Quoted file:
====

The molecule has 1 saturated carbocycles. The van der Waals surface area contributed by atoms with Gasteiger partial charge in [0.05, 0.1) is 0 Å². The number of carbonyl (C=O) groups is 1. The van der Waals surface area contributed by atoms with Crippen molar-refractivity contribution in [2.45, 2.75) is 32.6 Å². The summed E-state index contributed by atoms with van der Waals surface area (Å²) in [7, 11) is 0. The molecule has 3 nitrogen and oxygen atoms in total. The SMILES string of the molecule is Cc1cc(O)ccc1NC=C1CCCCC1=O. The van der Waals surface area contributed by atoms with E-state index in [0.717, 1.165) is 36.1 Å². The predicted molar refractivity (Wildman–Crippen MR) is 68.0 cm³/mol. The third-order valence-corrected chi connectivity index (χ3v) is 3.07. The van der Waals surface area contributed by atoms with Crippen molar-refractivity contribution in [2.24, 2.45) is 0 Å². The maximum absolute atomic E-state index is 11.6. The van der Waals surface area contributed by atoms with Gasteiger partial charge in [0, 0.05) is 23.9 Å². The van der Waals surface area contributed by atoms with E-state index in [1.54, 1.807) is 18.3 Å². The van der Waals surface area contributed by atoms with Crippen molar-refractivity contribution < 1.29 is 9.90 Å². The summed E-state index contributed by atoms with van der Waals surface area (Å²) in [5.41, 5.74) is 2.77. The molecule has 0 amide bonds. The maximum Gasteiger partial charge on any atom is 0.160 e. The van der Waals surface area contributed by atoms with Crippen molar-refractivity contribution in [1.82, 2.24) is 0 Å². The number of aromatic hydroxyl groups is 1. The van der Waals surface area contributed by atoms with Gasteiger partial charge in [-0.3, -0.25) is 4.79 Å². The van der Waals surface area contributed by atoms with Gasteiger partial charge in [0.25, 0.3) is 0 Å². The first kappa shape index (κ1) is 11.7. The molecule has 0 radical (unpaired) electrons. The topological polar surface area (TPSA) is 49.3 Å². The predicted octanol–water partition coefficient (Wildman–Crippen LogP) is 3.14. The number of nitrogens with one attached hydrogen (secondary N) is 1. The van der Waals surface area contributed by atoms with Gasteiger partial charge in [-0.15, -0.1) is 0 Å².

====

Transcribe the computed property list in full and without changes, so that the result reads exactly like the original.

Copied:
The molecule has 1 saturated carbocycles. The van der Waals surface area contributed by atoms with Gasteiger partial charge in [0.05, 0.1) is 0 Å². The number of carbonyl (C=O) groups is 1. The van der Waals surface area contributed by atoms with Crippen molar-refractivity contribution in [2.45, 2.75) is 32.6 Å². The summed E-state index contributed by atoms with van der Waals surface area (Å²) in [7, 11) is 0. The molecule has 3 nitrogen and oxygen atoms in total. The SMILES string of the molecule is Cc1cc(O)ccc1NC=C1CCCCC1=O. The van der Waals surface area contributed by atoms with E-state index in [0.717, 1.165) is 36.1 Å². The predicted molar refractivity (Wildman–Crippen MR) is 68.0 cm³/mol. The third-order valence-corrected chi connectivity index (χ3v) is 3.07. The van der Waals surface area contributed by atoms with Crippen molar-refractivity contribution in [2.24, 2.45) is 0 Å². The maximum absolute atomic E-state index is 11.6. The van der Waals surface area contributed by atoms with Gasteiger partial charge in [0, 0.05) is 23.9 Å². The van der Waals surface area contributed by atoms with E-state index in [1.54, 1.807) is 18.3 Å². The van der Waals surface area contributed by atoms with Crippen molar-refractivity contribution < 1.29 is 9.90 Å². The summed E-state index contributed by atoms with van der Waals surface area (Å²) in [5.41, 5.74) is 2.77. The molecule has 0 amide bonds. The maximum Gasteiger partial charge on any atom is 0.160 e. The van der Waals surface area contributed by atoms with Crippen molar-refractivity contribution in [1.82, 2.24) is 0 Å². The number of aromatic hydroxyl groups is 1. The van der Waals surface area contributed by atoms with Gasteiger partial charge in [-0.3, -0.25) is 4.79 Å². The van der Waals surface area contributed by atoms with Gasteiger partial charge in [0.25, 0.3) is 0 Å². The first kappa shape index (κ1) is 11.7. The molecule has 0 radical (unpaired) electrons. The topological polar surface area (TPSA) is 49.3 Å². The predicted octanol–water partition coefficient (Wildman–Crippen LogP) is 3.14. The number of nitrogens with one attached hydrogen (secondary N) is 1. The van der Waals surface area contributed by atoms with Gasteiger partial charge in [-0.15, -0.1) is 0 Å².